A Windowless Elevator with a 360º Panoramic View

The Amoreiras Tower, in Lisbon, Portugal, recently added a rooftop viewing area that is open to the public. The top of the tower is one of the highest spots in the city, and the viewing area gives an impressive 360º view of the surrounding area. However, the elevator to get to the top left a lot to be desired. It’s an interior elevator, and didn’t itself offer any view.

So, Artica, along with Schindler, were brought in to solve that problem. The solution was to mount displays on the interior of the elevator, in order to simulate a 360º panoramic view of the city outside. The video is synced up with the elevator, so the view changes as the elevator passengers move up and down between floors.

Artica, who was responsible for the concept, design, and electronics installation accomplished this by first building a prototype in their office building. This was a full-size elevator replica with which they could test the design and get it ready for installation. They then partnered with Schindler to actually install the system in the elevator of the Amoreiras Tower, which necessitated almost completely rebuilding the elevator. As you can see in the video, the resulting view and accompanying music (definitely not elevator music) are fantastic, and it was even done in time for the public opening of the rooftop viewing area.

Like us, you may be wondering where the video footage came from. The scene moves in apparent parallax so video was obviously captured with continuous motion and isn’t a scrolling image. This is the work of a camera toting drone.

23 thoughts on “A Windowless Elevator with a 360º Panoramic View

    1. I happened to be on a holiday in Lisbon when I read about the elevator here, so, because I didn’t have a plan for the afternoon yet, I immediately went.

      What you say about not being far away enough from the screens to be able to experience the illusion is correct. But what really made it annoying is the constant music and voice over praising the shopping center it’s in. Other than that it’s pretty cool.

      And it’s well worth the 5 EUR entry fee for 15 minutes at the platform the elevator takes you to (if you’re nice to the guard he will let you stay longer.) The view of Lisboa is fantastic from there. You can even see the runway of Lisbon Airport and the planes take off and land.

  1. stunning! some anti reflection coating could help a bit though.
    i’m wondering how hot this could get after one day of full operation. do they plan to shoot the video for more scenarion, like morning and evening?

    it’s kinda big oculus rift, so you could easily give folks in there a heart attack by rlaying the footage backwards with appropriate speed :-)

    1. I need the opposite of this.
      I have a fear of heights and my web developer just moved to the top floor (160) of Burj Khalifa and they have glass elevators. I need something that has a mostly static image with a movement up and down hear and there to mask the fact that the elevator is going up.

      I asked the web developer why he needs to be up so high and he just said he needs to bu up close to that satellites because “it take so god damned long to load 5MB gifs from anywhere else”.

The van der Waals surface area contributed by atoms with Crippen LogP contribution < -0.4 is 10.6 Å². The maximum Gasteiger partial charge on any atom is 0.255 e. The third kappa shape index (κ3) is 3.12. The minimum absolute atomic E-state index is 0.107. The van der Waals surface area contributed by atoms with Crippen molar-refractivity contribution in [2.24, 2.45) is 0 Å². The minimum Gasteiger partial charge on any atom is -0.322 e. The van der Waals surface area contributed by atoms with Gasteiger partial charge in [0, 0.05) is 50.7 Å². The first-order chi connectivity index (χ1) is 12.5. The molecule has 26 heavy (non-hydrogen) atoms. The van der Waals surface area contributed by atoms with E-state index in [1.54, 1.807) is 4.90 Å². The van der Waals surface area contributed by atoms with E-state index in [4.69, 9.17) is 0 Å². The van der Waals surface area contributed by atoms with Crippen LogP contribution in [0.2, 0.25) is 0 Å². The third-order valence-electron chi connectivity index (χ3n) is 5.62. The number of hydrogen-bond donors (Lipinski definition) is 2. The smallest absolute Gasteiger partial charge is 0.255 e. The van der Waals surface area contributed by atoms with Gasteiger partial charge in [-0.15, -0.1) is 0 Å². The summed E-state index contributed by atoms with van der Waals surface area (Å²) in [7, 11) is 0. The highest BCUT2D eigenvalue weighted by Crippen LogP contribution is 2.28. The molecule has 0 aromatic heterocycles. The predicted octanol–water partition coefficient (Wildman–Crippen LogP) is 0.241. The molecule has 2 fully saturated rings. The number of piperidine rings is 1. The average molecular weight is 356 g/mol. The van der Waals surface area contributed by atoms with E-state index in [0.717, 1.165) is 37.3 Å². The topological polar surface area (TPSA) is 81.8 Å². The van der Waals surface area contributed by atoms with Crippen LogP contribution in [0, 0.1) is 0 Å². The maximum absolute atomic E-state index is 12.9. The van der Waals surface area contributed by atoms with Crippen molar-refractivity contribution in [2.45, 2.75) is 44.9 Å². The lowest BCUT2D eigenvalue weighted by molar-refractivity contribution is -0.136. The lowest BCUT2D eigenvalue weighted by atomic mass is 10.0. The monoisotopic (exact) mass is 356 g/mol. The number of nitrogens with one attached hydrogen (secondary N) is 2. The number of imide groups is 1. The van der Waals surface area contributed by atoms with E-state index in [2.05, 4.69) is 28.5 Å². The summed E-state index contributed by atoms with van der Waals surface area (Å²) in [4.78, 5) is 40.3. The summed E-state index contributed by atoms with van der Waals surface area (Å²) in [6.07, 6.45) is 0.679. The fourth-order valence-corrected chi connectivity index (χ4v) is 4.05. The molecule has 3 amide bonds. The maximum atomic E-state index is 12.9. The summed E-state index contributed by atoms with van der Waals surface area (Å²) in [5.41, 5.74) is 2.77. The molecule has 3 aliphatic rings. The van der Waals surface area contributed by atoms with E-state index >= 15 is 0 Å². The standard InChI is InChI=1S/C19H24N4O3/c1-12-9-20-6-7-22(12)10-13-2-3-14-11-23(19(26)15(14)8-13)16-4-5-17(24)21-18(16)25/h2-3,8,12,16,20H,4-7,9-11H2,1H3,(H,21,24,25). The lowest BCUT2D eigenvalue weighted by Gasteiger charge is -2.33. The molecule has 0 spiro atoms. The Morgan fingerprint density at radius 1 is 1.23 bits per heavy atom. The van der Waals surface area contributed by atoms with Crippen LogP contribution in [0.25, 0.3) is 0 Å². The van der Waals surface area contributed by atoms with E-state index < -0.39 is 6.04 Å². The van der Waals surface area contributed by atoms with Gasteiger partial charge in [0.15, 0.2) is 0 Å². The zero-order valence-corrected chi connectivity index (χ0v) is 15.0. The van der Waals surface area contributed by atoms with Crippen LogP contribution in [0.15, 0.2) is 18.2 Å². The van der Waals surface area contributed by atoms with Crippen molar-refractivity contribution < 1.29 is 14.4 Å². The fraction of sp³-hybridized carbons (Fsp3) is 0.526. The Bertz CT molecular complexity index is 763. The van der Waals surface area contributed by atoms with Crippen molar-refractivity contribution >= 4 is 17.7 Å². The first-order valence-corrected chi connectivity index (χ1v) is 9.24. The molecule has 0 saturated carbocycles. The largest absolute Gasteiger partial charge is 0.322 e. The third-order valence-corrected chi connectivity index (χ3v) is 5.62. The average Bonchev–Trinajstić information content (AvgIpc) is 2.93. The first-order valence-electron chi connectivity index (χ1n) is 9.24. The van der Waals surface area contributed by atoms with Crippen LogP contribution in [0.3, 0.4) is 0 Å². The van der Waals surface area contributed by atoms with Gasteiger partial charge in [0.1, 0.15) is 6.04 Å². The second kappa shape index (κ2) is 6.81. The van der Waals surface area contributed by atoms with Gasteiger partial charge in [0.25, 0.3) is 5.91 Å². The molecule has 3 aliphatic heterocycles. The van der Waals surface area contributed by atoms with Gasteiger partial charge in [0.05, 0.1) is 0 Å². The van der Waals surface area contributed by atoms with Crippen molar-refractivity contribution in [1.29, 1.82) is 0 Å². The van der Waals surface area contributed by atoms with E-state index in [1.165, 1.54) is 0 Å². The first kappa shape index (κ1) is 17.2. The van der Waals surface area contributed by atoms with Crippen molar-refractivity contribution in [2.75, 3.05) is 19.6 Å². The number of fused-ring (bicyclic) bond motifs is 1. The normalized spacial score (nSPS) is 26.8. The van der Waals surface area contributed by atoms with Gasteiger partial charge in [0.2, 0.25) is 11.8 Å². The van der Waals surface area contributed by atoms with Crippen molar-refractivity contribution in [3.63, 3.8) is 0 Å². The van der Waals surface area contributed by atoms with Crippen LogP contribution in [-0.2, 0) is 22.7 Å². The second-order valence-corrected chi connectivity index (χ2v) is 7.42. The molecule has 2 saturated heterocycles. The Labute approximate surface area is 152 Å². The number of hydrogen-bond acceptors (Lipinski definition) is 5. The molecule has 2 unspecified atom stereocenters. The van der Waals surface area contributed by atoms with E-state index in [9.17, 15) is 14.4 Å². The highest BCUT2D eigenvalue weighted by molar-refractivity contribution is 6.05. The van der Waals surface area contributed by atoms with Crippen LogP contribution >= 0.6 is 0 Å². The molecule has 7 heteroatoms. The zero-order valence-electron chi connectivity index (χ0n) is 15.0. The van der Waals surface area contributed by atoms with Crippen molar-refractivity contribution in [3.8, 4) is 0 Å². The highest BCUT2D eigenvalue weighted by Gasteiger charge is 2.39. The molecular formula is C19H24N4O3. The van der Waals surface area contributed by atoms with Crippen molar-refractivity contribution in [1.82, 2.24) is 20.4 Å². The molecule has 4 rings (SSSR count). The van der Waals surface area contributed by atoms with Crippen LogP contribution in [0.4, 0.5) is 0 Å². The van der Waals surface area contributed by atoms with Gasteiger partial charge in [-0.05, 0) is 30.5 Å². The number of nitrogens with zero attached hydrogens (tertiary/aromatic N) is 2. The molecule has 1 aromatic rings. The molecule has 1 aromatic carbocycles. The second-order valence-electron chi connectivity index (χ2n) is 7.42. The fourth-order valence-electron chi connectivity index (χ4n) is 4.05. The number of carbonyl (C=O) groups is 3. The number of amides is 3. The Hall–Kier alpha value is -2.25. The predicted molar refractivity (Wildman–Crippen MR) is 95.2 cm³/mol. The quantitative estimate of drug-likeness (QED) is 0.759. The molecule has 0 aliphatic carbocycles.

2. They have a similar system in place for the observation deck at One Freedom Plaza. What’s neat about that is they do a time travel animation showing NYC through the ages and another animation showing the construction of the Freedom Tower. One plays on the way up, the other on the way down. I forget which is which.

  3. They could have great fun adding cartoon characters walking around the streets. Or be really evil and show a nuke going off in the distance or a plane heading towards you.

  4. Interesting that their site lists ‘mains 220V AC’ when in fact in Portugal they have 230V.
    It might not be important in practice but it’s curious that people building a real life expensive and complex system like that would not even known their mains voltage.And it can’t be a typo since it’s there several times in several colors.

    1. I would guess that an elevator in Portugal actually runs off of 400 3 phase. Quite possible they transformed that down to 220, or just grabbed 235 from phase to neutral or some available 230V single phase and called it good. 220 to 235 is <7% off… well within the tolerance of anything I've spec'd out. (I never trust line voltage on industrial supplies to be exactly what the nameplate says.)

  5. as someone who works with video and projection. These sort of things are really challenging and always look way cooler in video.

    Just like the world looks different as you move you head while looking through a window, a screen does not. A screen is always flat. Everyone in a real glass elevator has a different view, but everyone in this elevator is looking at the walls. The videos are Fixed Perspective. so the effect only works if you stand in the exact correct spot.

    Don’t forget this was already done in NYC with the world trade center. It is a bit more impressive (imo) because it moves through time and space, you see the city build as you move up.

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